In 2019 if you aren’t eligible for the catch up provisions you can invest a maximum of $19,000 in a 401(k) (Roth, pre-tax or a mix of both).

Say there are three people each committed to saving $19,000 for retirement.

Person A the “Roth investor” chooses to contribute their $19,000 in a Roth 401(k). Person B the “pre-tax investor” contributes to a pre-tax 401(k). Person C the “non-retirement investor” who forgoes any tax-advantaged retirement account and saves for retirement in a brokerage account.

Because of taxes (we’ll assume a 20% tax bracket both now and in retirement) one needs to earn $23,750 worth of income in order to invest $19,000 .

Note: I’m excluding payroll taxes since they are always owned at the time the income is earned and add unnecessarily complexity that has no impact on the conclusion.

We’ll also assume the money triples between now and retirement. All other factors about these individuals are the same.

Total I: The Basic Scenario

Fast forward to retirement the Roth investor has $57,000 and owes uncle Sam nothing. The pre-tax investor also has $57,000 but they owe uncle Sam $11,400 in taxes, so in retirement they’d be left with just $45,600. See “Total I” below.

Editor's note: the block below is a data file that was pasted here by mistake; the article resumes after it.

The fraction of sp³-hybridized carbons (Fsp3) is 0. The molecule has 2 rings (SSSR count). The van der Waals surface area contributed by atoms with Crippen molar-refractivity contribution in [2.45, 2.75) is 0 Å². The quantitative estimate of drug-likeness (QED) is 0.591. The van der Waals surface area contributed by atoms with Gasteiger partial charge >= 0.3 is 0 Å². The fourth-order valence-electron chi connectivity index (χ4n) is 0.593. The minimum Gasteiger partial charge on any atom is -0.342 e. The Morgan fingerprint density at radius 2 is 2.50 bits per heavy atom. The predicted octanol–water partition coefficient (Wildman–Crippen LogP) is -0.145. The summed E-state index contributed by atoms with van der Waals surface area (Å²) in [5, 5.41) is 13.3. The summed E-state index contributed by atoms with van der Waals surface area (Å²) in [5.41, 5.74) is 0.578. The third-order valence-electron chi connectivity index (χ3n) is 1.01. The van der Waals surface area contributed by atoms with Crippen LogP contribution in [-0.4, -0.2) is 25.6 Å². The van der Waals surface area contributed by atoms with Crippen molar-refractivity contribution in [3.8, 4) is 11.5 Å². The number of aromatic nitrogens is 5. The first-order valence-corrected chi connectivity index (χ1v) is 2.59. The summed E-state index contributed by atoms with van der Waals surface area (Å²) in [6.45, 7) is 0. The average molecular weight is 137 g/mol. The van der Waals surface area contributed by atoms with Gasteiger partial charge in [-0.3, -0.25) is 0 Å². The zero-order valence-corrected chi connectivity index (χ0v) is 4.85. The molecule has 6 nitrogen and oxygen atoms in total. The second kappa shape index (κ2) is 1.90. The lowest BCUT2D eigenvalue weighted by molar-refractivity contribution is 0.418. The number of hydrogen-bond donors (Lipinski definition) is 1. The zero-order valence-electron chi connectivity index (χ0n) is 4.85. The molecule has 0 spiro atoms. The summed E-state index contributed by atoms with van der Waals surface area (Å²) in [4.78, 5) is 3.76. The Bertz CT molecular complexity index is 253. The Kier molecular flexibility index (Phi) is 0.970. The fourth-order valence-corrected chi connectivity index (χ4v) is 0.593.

Interestingly the non-retirement account investor has more than the pre-tax investor ($49,400 versus $45,600). This is because they were able to count the $19,000 cost basis whereas the cost basis of a pre-tax 401(k) is zero.

So the Roth investor is the clear winner!

Total II: Accounting for pre-tax Savings

One objection is the $19,000 saved in the Roth was an additional $19,000 taxed at 20%. So the Roth investor (as well as the non-retirement account investor) paid $3,800 in taxes they don’t have today. This is true and it does make a difference.

The Pre-tax investor has $57,000 in their 401(k) minus the $11,400 they owe in taxes plus the $3,800 they saved in taxes or $49,400.

So even when we account for the additional taxes paid by the non pre-tax investors, Roth still appears to be the way to go. See “Total II” below for these numbers laid out.

However, at this point, we can see that the pre-tax 401(k) is at least as good as the non-tax advantaged account.

Total III: Investing the pre-tax 401(k) Savings

But what if pre-tax investor used that $3,800 to buy a non-dividend paying stock, and held that stock until retirement? The $3,800 triples to $11,400, they sell in retirement and have to pay 20% capital gains tax rate on $7,600 in gains so they owe $1,520 to uncle, leaving them with an additional $9,880 to enjoy in retirement.